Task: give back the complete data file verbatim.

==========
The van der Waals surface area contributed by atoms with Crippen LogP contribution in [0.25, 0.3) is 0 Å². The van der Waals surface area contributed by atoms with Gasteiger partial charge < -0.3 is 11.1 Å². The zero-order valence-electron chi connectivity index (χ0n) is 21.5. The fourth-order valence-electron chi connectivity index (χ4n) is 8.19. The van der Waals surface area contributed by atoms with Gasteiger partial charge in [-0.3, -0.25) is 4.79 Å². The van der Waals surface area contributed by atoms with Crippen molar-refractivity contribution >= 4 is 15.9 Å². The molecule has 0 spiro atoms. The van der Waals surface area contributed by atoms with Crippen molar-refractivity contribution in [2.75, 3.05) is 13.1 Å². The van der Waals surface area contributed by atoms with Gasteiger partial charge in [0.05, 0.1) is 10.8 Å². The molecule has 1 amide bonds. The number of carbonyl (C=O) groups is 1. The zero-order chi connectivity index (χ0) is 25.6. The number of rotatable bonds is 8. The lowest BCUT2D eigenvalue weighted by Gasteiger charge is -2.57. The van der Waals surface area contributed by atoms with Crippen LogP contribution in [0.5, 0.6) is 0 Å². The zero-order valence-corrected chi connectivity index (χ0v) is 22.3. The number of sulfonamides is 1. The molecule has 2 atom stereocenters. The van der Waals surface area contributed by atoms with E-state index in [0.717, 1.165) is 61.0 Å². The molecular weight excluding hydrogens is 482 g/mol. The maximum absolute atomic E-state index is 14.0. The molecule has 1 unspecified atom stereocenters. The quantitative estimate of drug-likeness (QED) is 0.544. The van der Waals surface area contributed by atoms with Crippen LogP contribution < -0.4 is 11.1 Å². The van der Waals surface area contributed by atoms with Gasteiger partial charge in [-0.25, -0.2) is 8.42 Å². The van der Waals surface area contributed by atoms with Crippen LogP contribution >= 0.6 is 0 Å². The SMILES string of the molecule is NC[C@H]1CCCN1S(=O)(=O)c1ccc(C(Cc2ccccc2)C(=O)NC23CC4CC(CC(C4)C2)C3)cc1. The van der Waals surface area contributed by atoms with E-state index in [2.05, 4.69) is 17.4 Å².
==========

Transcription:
The van der Waals surface area contributed by atoms with Crippen LogP contribution in [0.25, 0.3) is 0 Å². The van der Waals surface area contributed by atoms with Gasteiger partial charge < -0.3 is 11.1 Å². The zero-order valence-electron chi connectivity index (χ0n) is 21.5. The fourth-order valence-electron chi connectivity index (χ4n) is 8.19. The van der Waals surface area contributed by atoms with Gasteiger partial charge in [-0.3, -0.25) is 4.79 Å². The van der Waals surface area contributed by atoms with Crippen molar-refractivity contribution >= 4 is 15.9 Å². The molecule has 0 spiro atoms. The van der Waals surface area contributed by atoms with Crippen molar-refractivity contribution in [2.75, 3.05) is 13.1 Å². The van der Waals surface area contributed by atoms with Gasteiger partial charge in [0.05, 0.1) is 10.8 Å². The molecule has 1 amide bonds. The number of carbonyl (C=O) groups is 1. The zero-order chi connectivity index (χ0) is 25.6. The number of rotatable bonds is 8. The lowest BCUT2D eigenvalue weighted by Gasteiger charge is -2.57. The van der Waals surface area contributed by atoms with Crippen LogP contribution in [0.5, 0.6) is 0 Å². The zero-order valence-corrected chi connectivity index (χ0v) is 22.3. The number of sulfonamides is 1. The molecule has 2 atom stereocenters. The van der Waals surface area contributed by atoms with E-state index in [0.717, 1.165) is 61.0 Å². The molecular weight excluding hydrogens is 482 g/mol. The maximum absolute atomic E-state index is 14.0. The molecule has 1 unspecified atom stereocenters. The quantitative estimate of drug-likeness (QED) is 0.544. The van der Waals surface area contributed by atoms with Crippen LogP contribution < -0.4 is 11.1 Å². The van der Waals surface area contributed by atoms with Gasteiger partial charge in [-0.25, -0.2) is 8.42 Å². The van der Waals surface area contributed by atoms with Crippen LogP contribution >= 0.6 is 0 Å². The SMILES string of the molecule is NC[C@H]1CCCN1S(=O)(=O)c1ccc(C(Cc2ccccc2)C(=O)NC23CC4CC(CC(C4)C2)C3)cc1. The van der Waals surface area contributed by atoms with E-state index in [2.05, 4.69) is 17.4 Å².